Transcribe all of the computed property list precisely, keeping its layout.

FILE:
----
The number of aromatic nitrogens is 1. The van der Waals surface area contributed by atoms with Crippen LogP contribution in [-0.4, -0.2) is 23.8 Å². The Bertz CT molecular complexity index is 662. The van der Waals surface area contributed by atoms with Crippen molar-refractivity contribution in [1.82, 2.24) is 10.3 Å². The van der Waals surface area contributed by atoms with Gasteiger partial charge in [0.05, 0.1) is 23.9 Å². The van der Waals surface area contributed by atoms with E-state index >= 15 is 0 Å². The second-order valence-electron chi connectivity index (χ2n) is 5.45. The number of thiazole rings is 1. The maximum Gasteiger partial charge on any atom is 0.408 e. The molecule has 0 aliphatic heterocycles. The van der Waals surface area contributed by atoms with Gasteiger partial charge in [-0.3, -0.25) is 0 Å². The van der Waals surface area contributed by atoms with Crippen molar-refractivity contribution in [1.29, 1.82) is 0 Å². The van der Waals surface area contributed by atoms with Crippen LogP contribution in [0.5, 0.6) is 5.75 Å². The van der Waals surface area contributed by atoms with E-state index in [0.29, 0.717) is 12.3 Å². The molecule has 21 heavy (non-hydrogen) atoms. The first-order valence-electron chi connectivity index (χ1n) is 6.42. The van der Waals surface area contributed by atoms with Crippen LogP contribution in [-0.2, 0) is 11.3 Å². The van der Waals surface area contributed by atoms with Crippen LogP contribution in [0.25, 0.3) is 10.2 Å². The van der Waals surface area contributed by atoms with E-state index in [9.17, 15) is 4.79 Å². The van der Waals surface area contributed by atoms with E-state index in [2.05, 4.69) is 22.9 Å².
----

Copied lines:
The number of aromatic nitrogens is 1. The van der Waals surface area contributed by atoms with Crippen LogP contribution in [-0.4, -0.2) is 23.8 Å². The Bertz CT molecular complexity index is 662. The van der Waals surface area contributed by atoms with Crippen molar-refractivity contribution in [1.82, 2.24) is 10.3 Å². The van der Waals surface area contributed by atoms with Gasteiger partial charge in [0.05, 0.1) is 23.9 Å². The van der Waals surface area contributed by atoms with E-state index >= 15 is 0 Å². The second-order valence-electron chi connectivity index (χ2n) is 5.45. The number of thiazole rings is 1. The maximum Gasteiger partial charge on any atom is 0.408 e. The molecule has 0 aliphatic heterocycles. The van der Waals surface area contributed by atoms with Gasteiger partial charge in [-0.3, -0.25) is 0 Å². The van der Waals surface area contributed by atoms with Crippen molar-refractivity contribution in [1.29, 1.82) is 0 Å². The van der Waals surface area contributed by atoms with Crippen LogP contribution in [0.5, 0.6) is 5.75 Å². The van der Waals surface area contributed by atoms with E-state index in [0.29, 0.717) is 12.3 Å². The molecule has 21 heavy (non-hydrogen) atoms. The first-order valence-electron chi connectivity index (χ1n) is 6.42. The van der Waals surface area contributed by atoms with Crippen LogP contribution in [-0.2, 0) is 11.3 Å². The van der Waals surface area contributed by atoms with Crippen LogP contribution in [0.25, 0.3) is 10.2 Å². The van der Waals surface area contributed by atoms with E-state index in [9.17, 15) is 4.79 Å². The van der Waals surface area contributed by atoms with E-state index in [2.05, 4.69) is 22.9 Å².